THE sun was scorching, more like July than late October. The
position was fantastic: right near the front, just yards from the
canopied altar, and from the Pope's throne. Right at the heart of
But then I stood and looked out across the packed St Peter's
Square behind me, and wondered whether perhaps that was really
where the action would be found. This is where the ordinary people
would comment on the beatification of Pope Paul VI; here is where
comments would be heard about Pope Francis, and about the
relatio synodi released on the Saturday evening.
The splendid pontifical mass concluded the Extraordinary Synod
on the Pastoral Challenges of the Family in the Context of
Evangelisation. All the cardinals, bishops, archbishops, and lay
auditors were there on the highest steps in front of the
ever-impressive St Peter's. This was us gathering for worship
together for the final time.
In spite of the size of the group, there was a camaraderie that
reflected the fellowship and friendships that had grown through the
fortnight. Yet it also illustrated for me some of what the whole
synod had been wrestling with throughout its time, both in the
plenary congregations of week one, and the small groups of week
Here were gathered all the great and mighty of the Roman
Catholic Church, with a few invited lay and fraternal guests
Down in the square and up on the surrounding balconies were the
bulk of ordinary faithful Roman Catholics who love their Lord,
their Church, and their Pope.
At the far back of the square were those who perhaps had
happened upon this all by accident, and just hung around to watch
How well do the three worlds connect?
THE brave decision to ask RCs all over the world to respond to
eight questions about family life led to a very rich input from
delegate after delegate around the world.
We heard so many stories: of faithful family life, and of
suffering, pain, breakdown - and valiant, faithful rebuilding;
marriage after divorce, broken family relationships because of
enforced migration, poverty, domestic violence, and many other
reasons; the deep passion and compassion of pastors, and of truly
impressive lay organisations, seeking to care for those who found
themselves broken, often through no fault of their own - and yet,
from these same people, a desire to show that family life is joyous
for many, that marriage does work, and that the gospel remains good
Then there were those who were desperately concerned that,
somehow, any change in eucharistic discipline, or by responding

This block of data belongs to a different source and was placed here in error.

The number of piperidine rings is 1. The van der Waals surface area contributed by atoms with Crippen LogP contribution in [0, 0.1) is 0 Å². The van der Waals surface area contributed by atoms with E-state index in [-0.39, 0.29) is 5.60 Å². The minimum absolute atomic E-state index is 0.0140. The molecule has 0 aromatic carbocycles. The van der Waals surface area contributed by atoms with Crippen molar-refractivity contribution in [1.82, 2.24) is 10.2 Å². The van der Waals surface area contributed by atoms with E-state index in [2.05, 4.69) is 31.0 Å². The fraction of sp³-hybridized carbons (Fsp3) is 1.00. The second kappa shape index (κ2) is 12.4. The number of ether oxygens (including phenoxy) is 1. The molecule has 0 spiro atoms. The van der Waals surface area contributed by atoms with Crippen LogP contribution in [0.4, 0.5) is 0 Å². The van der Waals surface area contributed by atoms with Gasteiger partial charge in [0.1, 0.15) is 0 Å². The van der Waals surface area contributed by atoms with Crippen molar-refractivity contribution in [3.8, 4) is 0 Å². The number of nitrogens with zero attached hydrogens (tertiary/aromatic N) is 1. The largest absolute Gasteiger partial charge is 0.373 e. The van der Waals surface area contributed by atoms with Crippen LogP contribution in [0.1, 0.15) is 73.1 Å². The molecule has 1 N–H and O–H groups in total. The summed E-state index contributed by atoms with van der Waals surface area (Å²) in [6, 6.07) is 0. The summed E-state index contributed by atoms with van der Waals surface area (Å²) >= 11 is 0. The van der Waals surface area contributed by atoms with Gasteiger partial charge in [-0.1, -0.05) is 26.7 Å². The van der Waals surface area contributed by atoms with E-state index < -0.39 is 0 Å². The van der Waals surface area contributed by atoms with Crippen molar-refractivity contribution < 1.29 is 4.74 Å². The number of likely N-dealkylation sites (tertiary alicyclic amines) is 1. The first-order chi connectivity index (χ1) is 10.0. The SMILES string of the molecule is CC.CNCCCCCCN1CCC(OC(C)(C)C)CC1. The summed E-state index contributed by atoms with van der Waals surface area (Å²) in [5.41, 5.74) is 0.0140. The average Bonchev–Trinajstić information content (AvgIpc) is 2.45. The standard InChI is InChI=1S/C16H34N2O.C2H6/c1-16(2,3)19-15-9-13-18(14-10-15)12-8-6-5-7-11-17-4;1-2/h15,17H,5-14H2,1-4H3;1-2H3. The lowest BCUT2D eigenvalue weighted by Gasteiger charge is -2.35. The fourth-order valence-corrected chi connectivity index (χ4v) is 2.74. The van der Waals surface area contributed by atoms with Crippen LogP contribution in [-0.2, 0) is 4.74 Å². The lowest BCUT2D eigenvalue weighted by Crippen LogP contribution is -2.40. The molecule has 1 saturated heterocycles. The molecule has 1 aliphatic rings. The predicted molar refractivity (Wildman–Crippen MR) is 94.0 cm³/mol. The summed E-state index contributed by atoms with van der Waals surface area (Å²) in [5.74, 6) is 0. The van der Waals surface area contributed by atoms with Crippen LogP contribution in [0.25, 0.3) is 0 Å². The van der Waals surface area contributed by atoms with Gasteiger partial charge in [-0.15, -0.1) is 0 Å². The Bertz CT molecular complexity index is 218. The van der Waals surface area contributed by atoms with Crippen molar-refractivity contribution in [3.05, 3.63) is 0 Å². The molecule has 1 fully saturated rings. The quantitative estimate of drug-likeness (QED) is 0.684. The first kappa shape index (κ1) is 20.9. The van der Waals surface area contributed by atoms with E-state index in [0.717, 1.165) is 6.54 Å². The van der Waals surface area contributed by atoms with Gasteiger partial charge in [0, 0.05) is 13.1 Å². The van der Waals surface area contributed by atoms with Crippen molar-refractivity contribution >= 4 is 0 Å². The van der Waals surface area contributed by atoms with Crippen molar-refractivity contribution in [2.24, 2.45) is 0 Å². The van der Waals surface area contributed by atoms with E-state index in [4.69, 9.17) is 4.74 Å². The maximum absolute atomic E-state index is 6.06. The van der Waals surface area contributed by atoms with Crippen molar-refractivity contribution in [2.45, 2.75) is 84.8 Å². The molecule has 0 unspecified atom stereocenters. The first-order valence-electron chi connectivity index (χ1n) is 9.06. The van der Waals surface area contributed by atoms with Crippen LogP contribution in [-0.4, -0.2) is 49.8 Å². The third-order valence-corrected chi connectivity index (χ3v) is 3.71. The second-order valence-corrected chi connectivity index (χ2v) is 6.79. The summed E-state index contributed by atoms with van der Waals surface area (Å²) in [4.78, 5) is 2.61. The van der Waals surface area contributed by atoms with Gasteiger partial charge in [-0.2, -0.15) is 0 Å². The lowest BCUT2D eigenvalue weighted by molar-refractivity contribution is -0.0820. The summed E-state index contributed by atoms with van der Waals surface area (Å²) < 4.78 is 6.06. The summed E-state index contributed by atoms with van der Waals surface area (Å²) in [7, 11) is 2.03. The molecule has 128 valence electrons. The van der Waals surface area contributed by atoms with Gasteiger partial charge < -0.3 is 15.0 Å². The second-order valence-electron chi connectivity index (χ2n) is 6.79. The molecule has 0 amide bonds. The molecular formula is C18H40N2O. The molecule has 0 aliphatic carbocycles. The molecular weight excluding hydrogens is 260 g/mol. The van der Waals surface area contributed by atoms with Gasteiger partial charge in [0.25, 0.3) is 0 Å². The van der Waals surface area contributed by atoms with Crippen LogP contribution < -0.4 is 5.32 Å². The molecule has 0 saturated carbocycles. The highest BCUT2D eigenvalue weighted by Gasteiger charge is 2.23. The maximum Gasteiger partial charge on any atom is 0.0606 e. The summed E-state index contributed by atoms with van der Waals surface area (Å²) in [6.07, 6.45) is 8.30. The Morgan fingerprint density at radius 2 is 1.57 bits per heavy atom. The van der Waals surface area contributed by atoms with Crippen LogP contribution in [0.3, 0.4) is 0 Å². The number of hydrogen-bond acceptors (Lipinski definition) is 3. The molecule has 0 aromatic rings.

positively to people whose relationships do not conform to the
sacrament of an indissoluble marriage, would so undermine core
teaching that all would be lost. Sometimes these voices seemed
disconnected from the others; and sometimes they did not.
Sitting listening throughout was Pope Francis himself. He
challenged everyone at the outset to speak openly, and they took
him at his word. He challenged us all at the very end to reflect on
where we had given in to the temptation to play safe and not go
adventuring with the God of all mercy and truth.
He is deeply committed to the truths held by the Roman Church;
anyone who thinks he is going to make radical changes to doctrine
really does misunderstand him. But he is also deeply committed to
accompanying people in their pain. The Good Samaritan parable
speaks powerfully to him of how the Church should respond to the
challenges of poverty, violence, and family breakdown, wherever
they are found.
IT WAS an extraordinary privilege to be part of this synod. The
seriousness of engagement throughout was hugely impressive. The
depth of welcome for those of us acting as fraternal delegates was
humbling. The commitment to faithful living out of the gospel,
especially from the lay auditors, was inspiring.
There is, no doubt, disappointment at some of the final
statement. But it is important to avoid misunderstanding. Nothing
was being decided at this synod: that comes at the end of next
year's larger and longer ordinary synod. What was produced this
time goes back out for bishops' conferences and, possibly, parish
churches to consider again.
Undoubtedly, Pope Francis told us all at the end to keep
journeying in mercy and accompaniment. The people in the square are
being listened to by their Pope, and he is serenely and firmly
seeking to lead his whole Church forward, though holding fast to
the core of its faith.
After the final congregation, and the Relatio had been
voted on, the Pope went out of the hall and straight over to talk
with the journalists. One had her baby with her. He smiled,
laughed, and prayed with them. As a journalist said to me: "He has
time for everyone." It will be interesting to see what more time
for everyone will produce in 12 months' time.
The Rt Revd Paul Butler is Bishop of Durham.
Paul Vallely: Don't
be fooled: this was a big thing